Posted at 11:51 a.m., updated at 4:22 p.m.
Attorney General Eric Holder Jr. did not list at least six U.S. Supreme Court briefs that a questionnaire asked him to disclose during his confirmation process in late 2008, the Justice Department acknowledged today.
Two of the six briefs, in cases involving Jose Padilla, were the subject of a story Wednesday on the Web site of National Review. In response to that story, Holder spokesman Matthew Miller said the briefs “should have been disclosed as part of the confirmation process” and that the briefs were “unfortunately and inadvertently missed” in preparing thousands of pages of records.
But a search of amicus briefs on Westlaw turns up others that Holder signed but did not mention when he answered a Senate questionnaire, raising further questions about how thorough he and his staff were in preparing for the confirmation. One brief related to allegations of racial bias by prosecutors in jury selection and another to the timing of Miranda warnings.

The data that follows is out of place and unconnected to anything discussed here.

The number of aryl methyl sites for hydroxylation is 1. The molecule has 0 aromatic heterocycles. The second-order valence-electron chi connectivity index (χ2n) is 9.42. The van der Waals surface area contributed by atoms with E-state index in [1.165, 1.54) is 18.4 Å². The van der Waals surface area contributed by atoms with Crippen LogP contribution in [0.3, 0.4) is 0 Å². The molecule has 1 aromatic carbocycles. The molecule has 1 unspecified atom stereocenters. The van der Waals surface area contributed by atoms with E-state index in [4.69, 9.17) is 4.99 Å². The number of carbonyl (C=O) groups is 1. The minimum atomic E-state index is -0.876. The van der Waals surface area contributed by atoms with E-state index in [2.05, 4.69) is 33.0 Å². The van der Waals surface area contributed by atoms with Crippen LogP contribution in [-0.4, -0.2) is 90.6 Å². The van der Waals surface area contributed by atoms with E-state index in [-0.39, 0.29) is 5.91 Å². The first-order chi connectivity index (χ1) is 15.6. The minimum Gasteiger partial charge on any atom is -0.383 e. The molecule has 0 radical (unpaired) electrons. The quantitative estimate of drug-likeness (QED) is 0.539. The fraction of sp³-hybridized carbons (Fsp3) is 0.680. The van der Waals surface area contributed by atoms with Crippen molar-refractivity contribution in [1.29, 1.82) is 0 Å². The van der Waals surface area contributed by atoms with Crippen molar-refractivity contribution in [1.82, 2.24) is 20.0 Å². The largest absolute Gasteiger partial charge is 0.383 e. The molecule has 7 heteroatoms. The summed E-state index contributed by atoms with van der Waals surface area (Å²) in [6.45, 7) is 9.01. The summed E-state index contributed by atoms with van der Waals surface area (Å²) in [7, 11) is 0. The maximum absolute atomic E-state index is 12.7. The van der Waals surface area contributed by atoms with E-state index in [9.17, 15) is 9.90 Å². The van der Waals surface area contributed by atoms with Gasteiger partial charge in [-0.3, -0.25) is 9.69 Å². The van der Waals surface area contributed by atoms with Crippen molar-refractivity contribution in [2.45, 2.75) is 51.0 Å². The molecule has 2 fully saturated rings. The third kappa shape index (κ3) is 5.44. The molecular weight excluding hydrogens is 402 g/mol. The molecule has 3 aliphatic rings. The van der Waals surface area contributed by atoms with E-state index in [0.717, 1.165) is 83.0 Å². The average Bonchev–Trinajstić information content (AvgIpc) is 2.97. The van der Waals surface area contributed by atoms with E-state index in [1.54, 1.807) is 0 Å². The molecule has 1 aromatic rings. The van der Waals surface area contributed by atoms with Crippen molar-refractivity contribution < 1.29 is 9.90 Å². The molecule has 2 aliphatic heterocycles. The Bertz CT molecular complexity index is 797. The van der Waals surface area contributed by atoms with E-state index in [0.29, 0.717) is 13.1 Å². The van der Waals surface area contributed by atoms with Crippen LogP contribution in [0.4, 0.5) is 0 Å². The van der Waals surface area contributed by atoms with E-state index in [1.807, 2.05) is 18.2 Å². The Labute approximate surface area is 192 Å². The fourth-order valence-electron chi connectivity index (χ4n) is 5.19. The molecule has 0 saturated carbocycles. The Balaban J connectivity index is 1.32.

Shortly after Holder turned in the questionnaire in December 2008, Republicans called it incomplete. Holder then supplied additional materials to the Senate Judiciary Committee, which held a confirmation hearing in January 2009. Five amicus briefs and one petition for certiorari were not among the additional materials Holder supplied, the Justice Department revealed today. One Republican Senate aide said Holder should have provided the briefs, especially because they deal with issues of criminal law.
In a letter from Assistant Attorney General Ronald Weich to senators, the department said it regretted “the omission.” Click here for a copy of the letter and here for the accompanying list. A spokeswoman for committee Democrats did not have a comment.
The Justice Department sent the letter after The National Law Journal began asking Thursday about undisclosed amicus briefs, including one in Missouri v. Seibert and one in Miller-El v. Dretke.
Holder is scheduled to appear before the Judiciary Committee on March 23 for an oversight hearing of the Justice Department, and Republicans have made clear that they plan to press him on why he did not disclose the Padilla briefs.